The Linguistic Memory of Composition and the Rhetoric and Composition PhD: Forgetting (and Remembering) Language and Language Difference in Doctoral Curricula

By Kilfoil, Carrie Byars | Composition Studies, Fall 2017 | Go to article overview

The Linguistic Memory of Composition and the Rhetoric and Composition PhD: Forgetting (and Remembering) Language and Language Difference in Doctoral Curricula


Kilfoil, Carrie Byars, Composition Studies


In her 2007 article "The Erasure of Language," Susan Peck MacDonald links a decline in CCCC topics and sessions focused on language since the 1950s to the more general decline of linguistics in composition research, and specifically, composition teacher education. MacDonald argues that over time, influential critiques of formal grammar instruction; reductive, binary approaches to language issues in composition; and potent "language-as-painful- remediation assumptions" (618) led to a "new generation of compositionists who lacked the background to sustain the intensive linguistic work of their predecessors, believed they should not do so, or found other rewards greater" (602). Subsequently, MacDonald argues, language-oriented composition pedagogies and scholarship, like sentence combining and bidialectal pedagogies, were largely abandoned in the late twentieth century.

However, if language was once "erased" from composition, it now appears to be in the process of reinscription. Recently, matters of language and language difference have resurfaced in disciplinary discourse, as evidenced by special issues of the field's journals as well as edited collections and themed conferences,1 and, yes, growing numbers of CCCC sessions. In "It's the Wild West Out There: A New Linguistic Frontier in U.S. College Composition," Paul Kei Matsuda attributes this renewed attention to language to efforts to address "the issue of language diversity for language minority students," "the globalization of U.S. college composition," and an "intellectual movement to see languages not as discrete entities but as situated, dynamic, and negotiated" (130). While he argues that this "linguistic turn" constitutes a "new frontier" for composition, he also cautions that it presents challenges, given the "huge void in the knowledge of language issues" (130) among the field members, which manifests in uncritical usage of terminology borrowed from linguistics in composition scholarship and narrow, perhaps ill-advised, pedagogical applications of this research. To be better positioned to address language issues in increasingly diverse, globalizing writing programs and institutions, Matsuda argues that composition needs to develop "a broader, more balanced framework for conceptualizing language" (132). Here, I believe, reconsideration of the place of linguistics in composition teacher education, and particularly, the pre-professional training that takes place in rhetoric and composition graduate programs, is key.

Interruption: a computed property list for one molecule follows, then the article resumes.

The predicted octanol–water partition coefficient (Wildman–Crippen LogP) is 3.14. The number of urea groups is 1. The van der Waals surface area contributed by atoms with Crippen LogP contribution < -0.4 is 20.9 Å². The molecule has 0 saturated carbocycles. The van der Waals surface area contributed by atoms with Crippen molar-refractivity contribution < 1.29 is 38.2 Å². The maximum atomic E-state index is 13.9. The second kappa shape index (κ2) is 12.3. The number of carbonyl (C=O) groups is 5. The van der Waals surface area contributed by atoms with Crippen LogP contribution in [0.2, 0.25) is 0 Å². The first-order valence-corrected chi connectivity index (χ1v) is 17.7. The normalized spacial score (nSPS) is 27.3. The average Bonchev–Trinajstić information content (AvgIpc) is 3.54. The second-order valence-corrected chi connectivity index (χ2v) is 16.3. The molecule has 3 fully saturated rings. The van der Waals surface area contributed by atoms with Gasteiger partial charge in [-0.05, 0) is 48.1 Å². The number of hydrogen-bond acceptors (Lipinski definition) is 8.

In this article, I analyze the erasure of linguistics, a broad field of study that addresses how language works as a formal system, a psychological process, a historical phenomenon, a cultural resource, and a social practice, from rhetoric and composition PhD programs through the 1990s and 2000s. I do so through the lens of what John Trimbur has called U.S. "linguistic memory," which has been characterized by the ritualized "forgetting" of the multiple languages spoken and written in the United States. I suggest that composition not only operates on English-only monolingual assumptions developed and advanced through U.S. linguistic memory, but that the curricular development of the field's graduate programs has re-enacted the historical process of forgetting that undergirds these assumptions to cement their dominance in the field. Since the field of linguistics once offered the primary means for compositionists to address the structural, psychological, sociohistorical, and cultural dimensions of language in student writing, its erasure from composition graduate curricula signifies a forgetting that language issues are, and always have been, central to composition's work in linguistically diverse institutions. In order to help the field remember its commitments to language in the context of a plurality of languages and language varieties spoken and written in U.S. higher education, as well as in the increasingly global contexts of writing pedagogy and scholarship, I suggest that composition graduate programs reincorporate insights from linguistics and take other steps to foreground matters of language and language difference in their curricula. …

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